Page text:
I had some trouble with the servos centering. I centered the trims and they werent centered, so I took out the screw, moved the arm to center, and put the screw back in:blah:. That was the rudder servo and it was fine after a little bit of trim, but I still had the elevator servo to fix.

Is there any way to correct an off-center servo without taking out the screw and moving it?

Thanks,
PA

philipa_240sx 12-21-2009 06:42 PM


Originally Posted by PaperAirplane (Post 674027)
With the ones the HS-55 come with I am not getting enough throw to move the control surfaces more than 10 degrees.

Have you moved the push rod to the innermost hole (the one closest to the control surface) on the control horn? This will increase the control surface travel.

Sir Raleigh 12-21-2009 07:22 PM


Originally Posted by PaperAirplane (Post 674087)
Very cool!

----------------------------

I had some trouble with the servos centering. I centered the trims and they werent centered, so I took out the screw, moved the arm to center, and put the screw back in:blah:. That was the rudder servo and it was fine after a little bit of trim, but I still had the elevator servo to fix.

Is there any way to correct an off-center servo without taking out the screw and moving it?

Thanks,
PA

You should be able to find a kit of these small screwdrivers (called Jeweler's screwdrivers) at Radio Shack. They come in a little plastic case and consist of about 4 - 5 each of flat blade and "X" point (or Phillips head) types. Shouldn't cost more than a couple of dollars.

As a temporary fix, if you have a computer radio, you can adjust the Sub Trim (what Hitec calls it) to get the arm back to the center. I wouldn't depend on it for major adjustments because it then messes up the full throw limits of the servo, allowing more throw in one direction than the other. I use Sub Trim only to correct for the 1/2 spline adjustment when you can't get the servo arm set to exactly 90* when you psychically move it. This will happen on some servos that have an odd number of splines on the shaft; one way will be exactly 90*, but if you rotate the arm 180* the arm will be off by a couple of degrees one way or the other. You'll need to use Sub Trim to get it back to exactly 90* in this case.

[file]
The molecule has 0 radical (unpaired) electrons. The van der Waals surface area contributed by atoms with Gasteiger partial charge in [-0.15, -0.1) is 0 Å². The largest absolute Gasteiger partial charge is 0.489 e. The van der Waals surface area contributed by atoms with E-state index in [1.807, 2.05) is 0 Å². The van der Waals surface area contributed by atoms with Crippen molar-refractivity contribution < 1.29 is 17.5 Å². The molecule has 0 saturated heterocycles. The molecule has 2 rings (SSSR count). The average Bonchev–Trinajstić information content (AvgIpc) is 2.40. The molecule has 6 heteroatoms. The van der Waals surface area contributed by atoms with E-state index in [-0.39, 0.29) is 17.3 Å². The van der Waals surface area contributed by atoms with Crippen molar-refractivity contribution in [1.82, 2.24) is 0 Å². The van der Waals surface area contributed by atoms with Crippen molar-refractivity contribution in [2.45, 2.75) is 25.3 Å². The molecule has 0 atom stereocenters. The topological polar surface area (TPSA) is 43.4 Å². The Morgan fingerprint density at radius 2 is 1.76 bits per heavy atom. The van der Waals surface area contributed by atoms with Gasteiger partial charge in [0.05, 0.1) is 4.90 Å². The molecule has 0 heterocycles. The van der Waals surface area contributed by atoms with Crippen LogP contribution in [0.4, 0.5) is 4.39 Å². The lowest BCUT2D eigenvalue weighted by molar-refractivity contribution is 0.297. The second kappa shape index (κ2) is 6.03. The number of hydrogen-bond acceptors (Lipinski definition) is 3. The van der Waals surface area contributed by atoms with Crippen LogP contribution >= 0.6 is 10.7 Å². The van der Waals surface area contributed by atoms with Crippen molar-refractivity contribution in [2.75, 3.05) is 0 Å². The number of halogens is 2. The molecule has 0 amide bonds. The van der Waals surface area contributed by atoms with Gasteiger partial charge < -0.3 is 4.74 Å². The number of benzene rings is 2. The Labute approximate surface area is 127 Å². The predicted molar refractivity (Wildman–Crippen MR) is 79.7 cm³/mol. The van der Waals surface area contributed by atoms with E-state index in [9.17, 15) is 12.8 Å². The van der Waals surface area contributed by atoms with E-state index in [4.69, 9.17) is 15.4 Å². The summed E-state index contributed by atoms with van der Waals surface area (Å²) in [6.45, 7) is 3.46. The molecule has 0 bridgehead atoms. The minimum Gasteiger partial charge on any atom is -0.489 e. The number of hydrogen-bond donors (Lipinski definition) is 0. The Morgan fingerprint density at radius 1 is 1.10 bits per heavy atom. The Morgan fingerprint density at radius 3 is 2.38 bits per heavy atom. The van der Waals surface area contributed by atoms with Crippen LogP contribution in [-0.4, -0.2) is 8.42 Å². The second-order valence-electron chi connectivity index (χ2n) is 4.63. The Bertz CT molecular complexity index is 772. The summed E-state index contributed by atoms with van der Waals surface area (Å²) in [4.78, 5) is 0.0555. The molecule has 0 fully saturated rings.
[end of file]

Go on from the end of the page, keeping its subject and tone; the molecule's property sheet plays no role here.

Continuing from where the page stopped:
Bill

mumblinaviator 12-21-2009 07:35 PM


Originally Posted by PaperAirplane (Post 674087)

Is there any way to correct an off-center servo without taking out the screw and moving it?

Thanks,
PA


Aside from using a computer radio to adjust the trim/subtrim, it's the only way to do it. Before installing the servo's you can hook them up to the Receiver, turn on the Tx and center them all. Then, while turned on, install the control arm in the "center" position you wish.

Now you can turn everything off and install the servo's without too much worry of them being off center.

OR: sometimes an easier method... install the servo's in the plane first w/o the control arms, then hook everything up and center it all. Finally add the control arms.

Your method will be determined by how accessable the servo's are. In the SS case, they're very accessable, in which case you can install them first, then adjust the control arms as necessary.

PaperAirplane 12-21-2009 07:51 PM


Originally Posted by philipa_240sx (Post 674091)
Have you moved the push rod to the innermost hole (the one closest to the control surface) on the control horn? This will increase the control surface travel.

OK, will do that.


Originally Posted by Sir Raleigh (Post 674103)
You should be able to find a kit of these small screwdrivers (called Jeweler's screwdrivers) at Radio Shack. They come in a little plastic case and consist of about 4 - 5 each of flat blade and "X" point (or Phillips head) types. Shouldn't cost more than a couple of dollars.

As a temporary fix, if you have a computer radio, you can adjust the Sub Trim (what Hitec calls it) to get the arm back to the center. I wouldn't depend on it for major adjustments because it then messes up the full throw limits of the servo, allowing more throw in one direction than the other. I use Sub Trim only to correct for the 1/2 spline adjustment when you can't get the servo arm set to exactly 90* when you psychically move it. This will happen on some servos that have an odd number of splines on the shaft; one way will be exactly 90*, but if you rotate the arm 180* the arm will be off by a couple of degrees one way or the other. You'll need to use Sub Trim to get it back to exactly 90* in this case.

Bill




Originally Posted by mumblinaviator (Post 674104)
Aside from using a computer radio to adjust the trim/subtrim, it's the only way to do it. Before installing the servo's you can hook them up to the Receiver, turn on the Tx and center them all. Then, while turned on, install the control arm in the "center" position you wish.

Now you can turn everything off and install the servo's without too much worry of them being off center.

OR: sometimes an easier method... install the servo's in the plane first w/o the control arms, then hook everything up and center it all. Finally add the control arms.

Your method will be determined by how accessable the servo's are. In the SS case, they're very accessable, in which case you can install them first, then adjust the control arms as necessary.


I dont have a computer radio yet, so I will have to do it the long way.

philipa_240sx 12-21-2009 10:12 PM


Originally Posted by PaperAirplane (Post 674118)